9. Mr. N.C. Chatterjee, for the trustees, contended that the public nature of the entire trust is ascertained from the trust deed, in the following respects : 1. There is no dedication to a family deity. 2. No portion of the usufruct is reserved to the settlor or to her heirs or members of her family. 3. The family is divested of the sebaithship. 4. The majority of the trustees are not members of the settlor's family. 5. The management of the temple is in the hands of a public committee which includes six Hindu resk dents of Deoghar. 6. Daily distribution of food to 95 persons and of periodic refreshment at festivals is to be carried out by the temple committee. 7. No power is reserved in the deed to revoke or vary the objects of the trust but only the rules in Schedule A can be varied. 8. Pronamis become part of the trust estate. 9. The public must be informed of the trust property and the accretions thereto. 10. The land upon which the temple is erected has to be consecrated. 11. The public are the beneficiaries of the trust.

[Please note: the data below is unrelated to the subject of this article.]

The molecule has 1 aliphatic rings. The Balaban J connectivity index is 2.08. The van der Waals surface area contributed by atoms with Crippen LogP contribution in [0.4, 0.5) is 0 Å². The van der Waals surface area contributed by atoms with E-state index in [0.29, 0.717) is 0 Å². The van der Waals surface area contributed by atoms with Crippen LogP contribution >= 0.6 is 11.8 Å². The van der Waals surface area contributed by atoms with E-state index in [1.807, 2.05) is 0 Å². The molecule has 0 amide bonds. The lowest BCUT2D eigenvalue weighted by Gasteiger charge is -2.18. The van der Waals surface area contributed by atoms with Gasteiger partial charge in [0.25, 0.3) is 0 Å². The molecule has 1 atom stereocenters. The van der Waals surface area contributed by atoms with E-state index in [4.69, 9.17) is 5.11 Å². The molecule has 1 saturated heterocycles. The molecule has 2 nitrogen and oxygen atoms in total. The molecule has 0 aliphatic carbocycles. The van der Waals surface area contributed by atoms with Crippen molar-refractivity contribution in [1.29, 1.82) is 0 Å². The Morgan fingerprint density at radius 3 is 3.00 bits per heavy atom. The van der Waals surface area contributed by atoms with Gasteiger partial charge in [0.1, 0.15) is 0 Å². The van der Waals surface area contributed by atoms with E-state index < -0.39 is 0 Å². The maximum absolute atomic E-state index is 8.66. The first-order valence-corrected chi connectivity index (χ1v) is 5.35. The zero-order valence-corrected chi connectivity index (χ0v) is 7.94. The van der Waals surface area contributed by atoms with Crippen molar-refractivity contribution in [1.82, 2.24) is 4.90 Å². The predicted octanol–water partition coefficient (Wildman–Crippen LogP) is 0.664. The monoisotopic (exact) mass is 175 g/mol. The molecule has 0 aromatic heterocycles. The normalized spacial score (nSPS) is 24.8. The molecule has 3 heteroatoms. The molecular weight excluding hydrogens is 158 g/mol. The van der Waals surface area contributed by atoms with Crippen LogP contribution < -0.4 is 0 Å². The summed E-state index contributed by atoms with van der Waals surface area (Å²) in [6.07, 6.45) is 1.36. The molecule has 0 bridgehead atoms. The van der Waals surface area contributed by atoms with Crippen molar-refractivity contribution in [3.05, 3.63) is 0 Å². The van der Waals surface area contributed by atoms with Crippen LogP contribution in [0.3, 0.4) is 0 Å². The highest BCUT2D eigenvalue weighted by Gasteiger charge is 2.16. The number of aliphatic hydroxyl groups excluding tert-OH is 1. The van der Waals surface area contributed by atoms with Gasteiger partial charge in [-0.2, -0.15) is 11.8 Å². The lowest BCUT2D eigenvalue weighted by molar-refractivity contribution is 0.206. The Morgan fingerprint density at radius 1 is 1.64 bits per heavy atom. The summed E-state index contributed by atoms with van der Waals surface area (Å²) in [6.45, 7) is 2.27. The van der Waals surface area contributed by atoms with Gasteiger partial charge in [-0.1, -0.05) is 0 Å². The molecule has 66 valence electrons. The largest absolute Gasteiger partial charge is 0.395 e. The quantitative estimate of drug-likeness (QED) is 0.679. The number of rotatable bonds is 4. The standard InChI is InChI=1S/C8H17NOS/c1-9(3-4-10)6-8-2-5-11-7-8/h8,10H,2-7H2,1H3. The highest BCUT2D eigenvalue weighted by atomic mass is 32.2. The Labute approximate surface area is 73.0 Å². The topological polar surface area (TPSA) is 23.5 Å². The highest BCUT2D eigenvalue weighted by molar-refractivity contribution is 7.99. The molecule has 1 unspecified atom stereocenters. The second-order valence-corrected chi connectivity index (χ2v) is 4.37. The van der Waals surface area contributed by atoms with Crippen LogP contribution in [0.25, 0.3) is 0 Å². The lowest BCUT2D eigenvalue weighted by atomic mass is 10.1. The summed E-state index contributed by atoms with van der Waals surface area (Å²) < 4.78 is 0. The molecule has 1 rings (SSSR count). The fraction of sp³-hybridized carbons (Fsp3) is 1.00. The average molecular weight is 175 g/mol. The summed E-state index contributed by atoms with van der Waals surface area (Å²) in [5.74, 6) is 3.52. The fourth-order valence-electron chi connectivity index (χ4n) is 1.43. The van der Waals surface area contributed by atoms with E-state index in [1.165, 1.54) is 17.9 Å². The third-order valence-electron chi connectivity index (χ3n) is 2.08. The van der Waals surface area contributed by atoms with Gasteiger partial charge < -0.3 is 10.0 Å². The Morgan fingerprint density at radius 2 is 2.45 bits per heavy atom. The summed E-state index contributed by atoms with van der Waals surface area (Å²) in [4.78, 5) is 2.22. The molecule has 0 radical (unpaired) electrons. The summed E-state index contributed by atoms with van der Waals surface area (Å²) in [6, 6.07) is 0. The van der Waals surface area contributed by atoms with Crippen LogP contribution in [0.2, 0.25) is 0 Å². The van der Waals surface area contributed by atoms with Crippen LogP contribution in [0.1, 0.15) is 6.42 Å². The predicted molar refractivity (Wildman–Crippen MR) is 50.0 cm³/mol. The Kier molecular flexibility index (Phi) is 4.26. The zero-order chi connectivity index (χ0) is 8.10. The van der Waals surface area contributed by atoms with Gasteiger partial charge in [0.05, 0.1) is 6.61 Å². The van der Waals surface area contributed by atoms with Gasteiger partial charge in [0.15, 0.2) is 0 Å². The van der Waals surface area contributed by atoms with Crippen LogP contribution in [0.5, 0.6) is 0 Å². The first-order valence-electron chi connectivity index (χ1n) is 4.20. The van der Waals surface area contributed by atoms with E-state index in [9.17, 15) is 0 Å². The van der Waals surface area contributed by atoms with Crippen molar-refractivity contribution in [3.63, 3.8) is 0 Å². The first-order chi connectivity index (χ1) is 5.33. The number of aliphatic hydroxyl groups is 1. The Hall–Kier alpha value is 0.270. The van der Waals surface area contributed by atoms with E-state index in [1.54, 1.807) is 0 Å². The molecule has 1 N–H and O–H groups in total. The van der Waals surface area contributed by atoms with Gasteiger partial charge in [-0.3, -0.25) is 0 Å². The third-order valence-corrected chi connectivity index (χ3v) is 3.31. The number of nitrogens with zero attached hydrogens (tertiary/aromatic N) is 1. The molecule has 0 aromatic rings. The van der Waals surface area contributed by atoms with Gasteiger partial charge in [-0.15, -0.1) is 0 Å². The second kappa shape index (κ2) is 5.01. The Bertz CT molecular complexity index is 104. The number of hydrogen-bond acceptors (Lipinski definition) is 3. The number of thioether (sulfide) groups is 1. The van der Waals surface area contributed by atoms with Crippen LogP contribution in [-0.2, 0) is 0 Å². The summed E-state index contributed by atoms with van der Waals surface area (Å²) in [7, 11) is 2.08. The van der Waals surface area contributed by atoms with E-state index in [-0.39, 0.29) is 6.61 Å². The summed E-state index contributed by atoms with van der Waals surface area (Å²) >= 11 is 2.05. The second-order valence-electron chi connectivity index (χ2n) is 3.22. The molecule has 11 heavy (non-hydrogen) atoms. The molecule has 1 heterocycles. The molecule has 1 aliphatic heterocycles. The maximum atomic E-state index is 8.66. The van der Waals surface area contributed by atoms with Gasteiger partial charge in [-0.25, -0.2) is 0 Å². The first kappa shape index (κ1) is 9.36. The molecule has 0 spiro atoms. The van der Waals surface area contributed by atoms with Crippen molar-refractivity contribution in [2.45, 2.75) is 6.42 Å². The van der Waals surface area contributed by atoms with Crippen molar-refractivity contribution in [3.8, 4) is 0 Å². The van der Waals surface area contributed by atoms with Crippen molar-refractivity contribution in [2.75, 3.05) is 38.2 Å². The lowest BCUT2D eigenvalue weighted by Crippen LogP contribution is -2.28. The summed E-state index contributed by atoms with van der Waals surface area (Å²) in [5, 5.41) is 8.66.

10. It is now convenient to deal with the features of the deed mentioned by Mr. Chatterjee. (1) The settlor's own deity, which she had established in her house, and the image of her own religious preceptor, are to be installed in the temple, which is the purpose of its erection, and the daily seba and festivals to be celebrated by expenditure out of the trust income appertain to that deity and image. The nutmandir, or entrance hall, to the temple, is in memory of the settlor's deceased son. Whilst, so far as the settlor is concerned, the perpetuation of the worship of her deity and image and of the memory of her son are pious in the extreme, they are not matters which command public interest. There is no provision in the deed by which members of the public have any right to worship in the temple. See also the observations with regard to, (1) infra. (2) The deed reserves to the settlor, during her lifetime, the right of residence in Charunibas, which forms part of the trust property, and in which, after her death, the hospital and dispensary will be located. In this respect, there is a reservation to the settlor of part of the usufruct. Further, the complete divestment, by the author of a trust, of any interest for himself or herself or for members of his or her family in the property over which a trust is created, does not thereby make trust a public one. (3) The settlor has reserved to herself the sebaithship during her lifetime and thereafter it becomes vested in persons who are strangers in blood. Even so, the object of the trust is clear, namely, to preserve the worship of the settlor's own deity and the image of her religious preceptor. (4, 5, 6, 7) The first trustees are the settlor, the adopted son of her deceased husband and three strangers in blood. Vacancies in the board of trustees are to be filled by the remaining trustees by appointing the senior lineal male descendant of the settlor's deceased husband, if one is available, and other persons from prescribed sects. But, the deed further provides, the settlor reserves to herself the power in her absolute discretion to remove any one or more trustees for misconduct or other reason specified therein, and to fill all vacancies in the Board. This, naturally, will apply only during her lifetime. The deed also provides, in the rules contained in Schedule A, that the settlor shall be the first managing trustee until her death or retirement. Elsewhere the deed provides that during her lifetime the decision of the settlor at a meeting of the Board of Trustees shall prevail. The temple committee is comprised of the Jugal Mandir Sebaith, for the time being, (the holder of an office unconnected with the temple) and 6 pious Hindu residents of Deoghar appointed by the trustees, the committee being responsible for the distribution of Prosad and arrangement and management of periodical worship and ceremonies; but the committee's functions are subject to the supreme control of the trustees. Since the settlor's decision as a trustee prevails at a Board meeting and since the administration by the committee is subject to the trustees' supreme control, it follows that, during her lifetime, the settlor will effect entire control over the administration and direction of all matters relating to the temple, including worship, ceremonies and distribution of food, and her wishes and directions will have to be carried out to the same extent as they would have been if there had been no trust created, subject only to such restrictions which the trust imposes, e.g., expenditure and the number of persons to be fed. The feeding of the poor is incidental to the puja of a deity and provision in a deed of endowment for this to be carried out does not make a trust anything beyond a private one : vide Prasad Das Pal v. Jagannath Pal : AIR1933Cal519 and the observation of Mitter J., at p. 183, who delivered the judgment of the Court. Also vide Sathappayar v. Periasami ('91) 14 Mad. 1 (5) with respect to a muth. After the settlor's death, the trustees, as a body, will have supreme control and will act by a majority but the discharge of the duties of the committee and the administration of the trust by the trustees will be solely for the purpose of carrying out the wishes and desires of the settlor with respect to the worship and celebration of festivals of her deity and the image of her preceptor. The deed provides that the settlor, during her lifetime, and the trustees, after death, shall be at liberty at any time to add to, make, vary and repeal all or any of the rules. These rules provide, inter alia, for the numbers, qualification, appointment and duties of the members of the temple committee. At any time, its function can be' made abortive and have no effect. The incident that a trust is irrevocable does not make it a public one. (8) The deed provides that the pronamis and perquisites to be offered to the deities and image shall form part of the trust estate and neither the sebaith nor any one else shall have interest 'or claim in or over the same. This provision does not indicate the creation of a trust in favour of the public but, on the contrary, it denies the right of any one, which must include any member of the public, having a right to the pronamis. In its terms, the deed negatives that benefit is conferred upon the public. (9) The meaning given to the deed of trust by Mr. Chatterjee to support this point rests, as he conceded, on nothing more than the provision for the naming of the Trust. This provision does not, in our view, bear the meaning for which he contended. No other term in the deed has been pointed out as containing a requirement, express or implied, that the public must be given information regarding the trust property. (10, 11) The provisions in the deed relating to consecration and their effect do not appear to have been raised before the Income-tax Officer, the Appellate Assistant Commissioner and the Commissioner of Income-tax and no evidence referable to the ceremony of consecration was before them.